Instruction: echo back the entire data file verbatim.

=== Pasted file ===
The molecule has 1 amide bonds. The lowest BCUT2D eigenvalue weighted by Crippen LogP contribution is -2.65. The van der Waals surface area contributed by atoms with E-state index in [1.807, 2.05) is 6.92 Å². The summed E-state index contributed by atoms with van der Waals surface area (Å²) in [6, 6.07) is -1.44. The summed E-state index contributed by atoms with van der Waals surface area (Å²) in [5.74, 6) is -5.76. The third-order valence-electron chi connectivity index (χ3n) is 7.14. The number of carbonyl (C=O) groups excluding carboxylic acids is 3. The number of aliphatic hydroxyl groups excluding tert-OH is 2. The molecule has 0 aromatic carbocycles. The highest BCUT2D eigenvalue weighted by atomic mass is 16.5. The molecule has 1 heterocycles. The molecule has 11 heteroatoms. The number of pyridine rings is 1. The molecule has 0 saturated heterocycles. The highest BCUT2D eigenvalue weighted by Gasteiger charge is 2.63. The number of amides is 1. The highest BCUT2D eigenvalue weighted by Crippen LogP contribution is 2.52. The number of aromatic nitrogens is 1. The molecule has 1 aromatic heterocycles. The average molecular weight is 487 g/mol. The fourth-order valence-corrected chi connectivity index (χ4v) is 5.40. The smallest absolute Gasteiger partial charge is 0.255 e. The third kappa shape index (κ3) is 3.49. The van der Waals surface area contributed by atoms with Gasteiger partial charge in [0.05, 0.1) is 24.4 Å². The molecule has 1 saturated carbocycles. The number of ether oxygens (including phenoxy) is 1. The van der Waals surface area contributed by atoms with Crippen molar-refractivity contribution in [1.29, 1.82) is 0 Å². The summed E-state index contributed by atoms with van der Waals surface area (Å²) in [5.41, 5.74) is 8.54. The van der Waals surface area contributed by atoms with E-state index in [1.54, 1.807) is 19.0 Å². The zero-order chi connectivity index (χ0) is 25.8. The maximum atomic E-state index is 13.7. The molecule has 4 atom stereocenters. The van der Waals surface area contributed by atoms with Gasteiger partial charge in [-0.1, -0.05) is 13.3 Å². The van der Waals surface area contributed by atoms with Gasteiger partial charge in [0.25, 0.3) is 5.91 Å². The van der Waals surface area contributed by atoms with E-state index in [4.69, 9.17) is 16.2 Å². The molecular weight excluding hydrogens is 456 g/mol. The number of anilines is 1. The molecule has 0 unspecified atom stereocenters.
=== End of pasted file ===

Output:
The molecule has 1 amide bonds. The lowest BCUT2D eigenvalue weighted by Crippen LogP contribution is -2.65. The van der Waals surface area contributed by atoms with E-state index in [1.807, 2.05) is 6.92 Å². The summed E-state index contributed by atoms with van der Waals surface area (Å²) in [6, 6.07) is -1.44. The summed E-state index contributed by atoms with van der Waals surface area (Å²) in [5.74, 6) is -5.76. The third-order valence-electron chi connectivity index (χ3n) is 7.14. The number of carbonyl (C=O) groups excluding carboxylic acids is 3. The number of aliphatic hydroxyl groups excluding tert-OH is 2. The molecule has 0 aromatic carbocycles. The highest BCUT2D eigenvalue weighted by atomic mass is 16.5. The molecule has 1 heterocycles. The molecule has 11 heteroatoms. The number of pyridine rings is 1. The molecule has 0 saturated heterocycles. The highest BCUT2D eigenvalue weighted by Gasteiger charge is 2.63. The number of amides is 1. The highest BCUT2D eigenvalue weighted by Crippen LogP contribution is 2.52. The number of aromatic nitrogens is 1. The molecule has 1 aromatic heterocycles. The average molecular weight is 487 g/mol. The fourth-order valence-corrected chi connectivity index (χ4v) is 5.40. The smallest absolute Gasteiger partial charge is 0.255 e. The third kappa shape index (κ3) is 3.49. The van der Waals surface area contributed by atoms with Gasteiger partial charge in [0.05, 0.1) is 24.4 Å². The molecule has 1 saturated carbocycles. The number of ether oxygens (including phenoxy) is 1. The van der Waals surface area contributed by atoms with Crippen molar-refractivity contribution in [1.29, 1.82) is 0 Å². The summed E-state index contributed by atoms with van der Waals surface area (Å²) in [5.41, 5.74) is 8.54. The van der Waals surface area contributed by atoms with E-state index in [1.54, 1.807) is 19.0 Å². The zero-order chi connectivity index (χ0) is 25.8. The maximum atomic E-state index is 13.7. The molecule has 4 atom stereocenters. The van der Waals surface area contributed by atoms with Gasteiger partial charge in [-0.1, -0.05) is 13.3 Å². The van der Waals surface area contributed by atoms with Gasteiger partial charge in [0.25, 0.3) is 5.91 Å². The van der Waals surface area contributed by atoms with E-state index in [4.69, 9.17) is 16.2 Å². The molecular weight excluding hydrogens is 456 g/mol. The number of anilines is 1. The molecule has 0 unspecified atom stereocenters.